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End of Shift: Lonely Worlds

Monday April 4, 2011
Laurie Barkin, RN
Laurie Barkin, RN
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Nursing school and I were not a good fit. At 18, I loathed the conformity of the dress code, the constant need to consult the clock, the bickering among nurses, the charting — everything except listening to patients talk about their fears and concerns. But for that, there seemed to be little time.

During the summer between my junior and senior years, I called my parents and told them that a stained glass artist in the Berkshires had agreed to take me on as an apprentice. “Just get your degree,” they counseled. “Then you can do what you want.”

During the second semester of senior year, I was assigned to Boston State Hospital for my psychiatric rotation. Maureen, my onsite instructor, was a hard-boiled older woman with bleached-blond hair. She assigned me to work with Sean, a 19-year-old with depression and paranoia, who had threatened to jump off a building. The “precipitating event” was his brother’s suicide six months earlier.

Maureen told me the only way to circumvent paranoia was to “go for the affect,” meaning his emotions. She cautioned that this might be difficult since the patient came from an Irish-American family where both parents were alcoholics. “Kids who grow up in these families learn that feelings are dangerous,” she said.

I learned the same thing in my nonalcoholic Jewish family.

With Maureen’s coaching, I asked Sean about his relationship with his parents and his brother, going for the affect whenever the opportunity presented itself, but not having much luck. One day, weeks into my rotation, while we were walking on the grounds together, Sean told me about the night his brother destroyed their home while Sean hid in the basement.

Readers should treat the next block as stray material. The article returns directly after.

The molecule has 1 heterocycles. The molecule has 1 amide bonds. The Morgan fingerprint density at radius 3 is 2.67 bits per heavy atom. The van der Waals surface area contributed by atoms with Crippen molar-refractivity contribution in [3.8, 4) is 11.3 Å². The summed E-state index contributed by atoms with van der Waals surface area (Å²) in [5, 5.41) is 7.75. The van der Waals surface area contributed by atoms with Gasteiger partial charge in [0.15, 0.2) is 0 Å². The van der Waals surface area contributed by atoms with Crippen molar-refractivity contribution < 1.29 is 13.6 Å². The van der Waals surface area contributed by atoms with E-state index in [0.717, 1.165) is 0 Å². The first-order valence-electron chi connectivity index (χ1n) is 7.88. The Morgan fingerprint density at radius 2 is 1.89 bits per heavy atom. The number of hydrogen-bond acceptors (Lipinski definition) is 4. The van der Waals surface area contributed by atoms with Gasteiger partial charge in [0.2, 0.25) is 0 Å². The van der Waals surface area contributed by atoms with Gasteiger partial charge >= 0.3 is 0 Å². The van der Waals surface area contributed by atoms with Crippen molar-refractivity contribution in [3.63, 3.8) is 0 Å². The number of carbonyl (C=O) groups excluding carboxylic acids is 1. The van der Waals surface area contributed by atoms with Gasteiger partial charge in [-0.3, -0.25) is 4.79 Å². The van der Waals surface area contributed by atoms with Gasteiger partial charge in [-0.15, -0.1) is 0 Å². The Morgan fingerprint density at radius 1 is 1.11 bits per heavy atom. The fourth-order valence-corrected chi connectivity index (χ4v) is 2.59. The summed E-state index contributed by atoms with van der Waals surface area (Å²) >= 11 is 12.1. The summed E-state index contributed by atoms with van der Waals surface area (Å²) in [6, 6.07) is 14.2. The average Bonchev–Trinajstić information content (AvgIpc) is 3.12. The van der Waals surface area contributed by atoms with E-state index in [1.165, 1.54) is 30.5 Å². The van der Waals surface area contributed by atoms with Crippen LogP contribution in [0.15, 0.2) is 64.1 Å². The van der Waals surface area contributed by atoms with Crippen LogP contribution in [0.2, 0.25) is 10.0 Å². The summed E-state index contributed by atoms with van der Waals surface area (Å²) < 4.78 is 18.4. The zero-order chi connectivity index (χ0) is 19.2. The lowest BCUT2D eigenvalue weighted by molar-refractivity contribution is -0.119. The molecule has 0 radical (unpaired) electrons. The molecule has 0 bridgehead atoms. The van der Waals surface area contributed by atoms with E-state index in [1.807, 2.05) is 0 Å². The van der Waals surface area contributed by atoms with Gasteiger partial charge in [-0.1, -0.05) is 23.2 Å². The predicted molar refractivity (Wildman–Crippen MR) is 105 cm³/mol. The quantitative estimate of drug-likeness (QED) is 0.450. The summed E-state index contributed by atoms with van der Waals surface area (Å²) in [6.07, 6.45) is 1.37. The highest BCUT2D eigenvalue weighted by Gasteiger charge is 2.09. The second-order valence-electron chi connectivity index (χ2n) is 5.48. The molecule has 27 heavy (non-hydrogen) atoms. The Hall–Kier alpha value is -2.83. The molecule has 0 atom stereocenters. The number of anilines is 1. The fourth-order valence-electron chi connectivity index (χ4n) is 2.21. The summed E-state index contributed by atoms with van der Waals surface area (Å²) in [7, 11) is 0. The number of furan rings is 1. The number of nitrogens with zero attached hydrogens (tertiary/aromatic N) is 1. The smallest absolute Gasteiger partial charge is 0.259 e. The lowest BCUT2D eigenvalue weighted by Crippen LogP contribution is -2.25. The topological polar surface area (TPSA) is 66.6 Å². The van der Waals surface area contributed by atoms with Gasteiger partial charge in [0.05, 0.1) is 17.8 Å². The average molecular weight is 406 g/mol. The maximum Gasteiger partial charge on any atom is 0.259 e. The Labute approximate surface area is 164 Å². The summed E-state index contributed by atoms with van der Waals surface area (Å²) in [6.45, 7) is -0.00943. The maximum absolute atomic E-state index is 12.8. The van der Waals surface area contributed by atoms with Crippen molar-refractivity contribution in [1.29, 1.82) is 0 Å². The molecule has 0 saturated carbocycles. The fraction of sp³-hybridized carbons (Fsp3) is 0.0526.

“You must have been so scared,” I said

“Yeah,” he said. “I thought he might kill me.”

“That’s why you hid in the basement?”

“Yeah.”

Big silence. I was stuck. I was taught that my every utterance had to be “therapeutic,” not just conversational. We were sitting on a wooden bench under a maple tree. Above us, squirrels chattered and chased each other up and down the branches. When Sean looked up, his face suddenly clouded over.

“What is it?” I asked. “Sean, something just made you feel bad. I can see it on your face. You might feel better if you talk about it.”

After an interminable silence, he cleared his voice. “A long time after the noise stopped, I was still afraid to come out of the basement. Then there was banging on the door — the police.” Sean closed his eyes while his whole body trembled. “They found my brother hanging from a tree in the park.”

I was terrified of what Sean would do next. No one else was around. I sat there with him while his body heaved and shuddered and his voice made high-pitched choking sounds. When it was over and he was calm, we walked back to his unit. I knew that something important had happened and couldn’t wait to tell Maureen.

“OK,” she smiled. “Now that he’s in touch with his feelings, you need to help him identify them and manage the intensity of them. Reassure him that feelings don’t kill people and that putting them into words will make him feel better because he will have more control over his actions.”

Over the next few weeks, using the therapeutic communication techniques Maureen had taught us, I helped Sean talk about his guilt, shame and anger. On the last day of our rotation, during a meeting with students, patients and staff, Sean told the group that he felt “released.” He said that after crying for the first time in a long while, he felt “freed up” inside.

From that moment on, I was hooked. Knowing I helped someone made me feel better than I had ever felt in my whole life. Being with Sean in his suffering, witnessing and appreciating his pain, helped crack open the frightening and lonely world into which he had retreated. I wanted to know more about that world, and how to help people like Sean. As an added bonus, maybe I would learn more about myself in the process.

Laurie Barkin, RN, is a psychiatric nurse consultant for University of California San Francisco Department of Psychiatry.

Editor’s Note: This is an excerpt from Barkin’s book “The Comfort Garden: Tales from the Trauma Unit,” published in February by Fresh Pond Press.



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